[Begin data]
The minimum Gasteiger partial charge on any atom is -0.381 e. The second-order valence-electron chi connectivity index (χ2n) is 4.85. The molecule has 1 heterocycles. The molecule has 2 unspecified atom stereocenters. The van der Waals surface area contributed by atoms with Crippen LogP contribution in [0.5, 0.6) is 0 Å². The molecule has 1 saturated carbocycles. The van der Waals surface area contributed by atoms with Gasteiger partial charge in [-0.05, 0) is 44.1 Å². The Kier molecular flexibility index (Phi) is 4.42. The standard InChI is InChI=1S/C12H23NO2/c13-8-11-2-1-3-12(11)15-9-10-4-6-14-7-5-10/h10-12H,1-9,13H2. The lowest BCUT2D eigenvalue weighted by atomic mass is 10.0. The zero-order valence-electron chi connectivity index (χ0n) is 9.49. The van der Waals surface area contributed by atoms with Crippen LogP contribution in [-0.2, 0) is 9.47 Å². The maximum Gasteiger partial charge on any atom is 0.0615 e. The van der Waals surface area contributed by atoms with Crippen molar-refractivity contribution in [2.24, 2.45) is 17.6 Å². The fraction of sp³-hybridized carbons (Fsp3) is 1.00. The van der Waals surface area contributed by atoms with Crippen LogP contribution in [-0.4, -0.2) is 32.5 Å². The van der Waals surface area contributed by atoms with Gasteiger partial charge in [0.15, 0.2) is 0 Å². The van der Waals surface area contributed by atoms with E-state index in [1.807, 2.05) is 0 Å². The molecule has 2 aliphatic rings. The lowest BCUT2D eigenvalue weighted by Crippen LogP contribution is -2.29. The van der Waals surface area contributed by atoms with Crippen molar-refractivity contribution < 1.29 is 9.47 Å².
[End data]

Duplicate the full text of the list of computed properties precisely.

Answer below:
The minimum Gasteiger partial charge on any atom is -0.381 e. The second-order valence-electron chi connectivity index (χ2n) is 4.85. The molecule has 1 heterocycles. The molecule has 2 unspecified atom stereocenters. The van der Waals surface area contributed by atoms with Crippen LogP contribution in [0.5, 0.6) is 0 Å². The molecule has 1 saturated carbocycles. The van der Waals surface area contributed by atoms with Gasteiger partial charge in [-0.05, 0) is 44.1 Å². The Kier molecular flexibility index (Phi) is 4.42. The standard InChI is InChI=1S/C12H23NO2/c13-8-11-2-1-3-12(11)15-9-10-4-6-14-7-5-10/h10-12H,1-9,13H2. The lowest BCUT2D eigenvalue weighted by atomic mass is 10.0. The zero-order valence-electron chi connectivity index (χ0n) is 9.49. The van der Waals surface area contributed by atoms with Crippen LogP contribution in [-0.2, 0) is 9.47 Å². The maximum Gasteiger partial charge on any atom is 0.0615 e. The van der Waals surface area contributed by atoms with Crippen molar-refractivity contribution in [2.24, 2.45) is 17.6 Å². The fraction of sp³-hybridized carbons (Fsp3) is 1.00. The van der Waals surface area contributed by atoms with Crippen LogP contribution in [-0.4, -0.2) is 32.5 Å². The van der Waals surface area contributed by atoms with Gasteiger partial charge in [0.15, 0.2) is 0 Å². The van der Waals surface area contributed by atoms with E-state index in [1.807, 2.05) is 0 Å². The molecule has 2 aliphatic rings. The lowest BCUT2D eigenvalue weighted by Crippen LogP contribution is -2.29. The van der Waals surface area contributed by atoms with Crippen molar-refractivity contribution < 1.29 is 9.47 Å².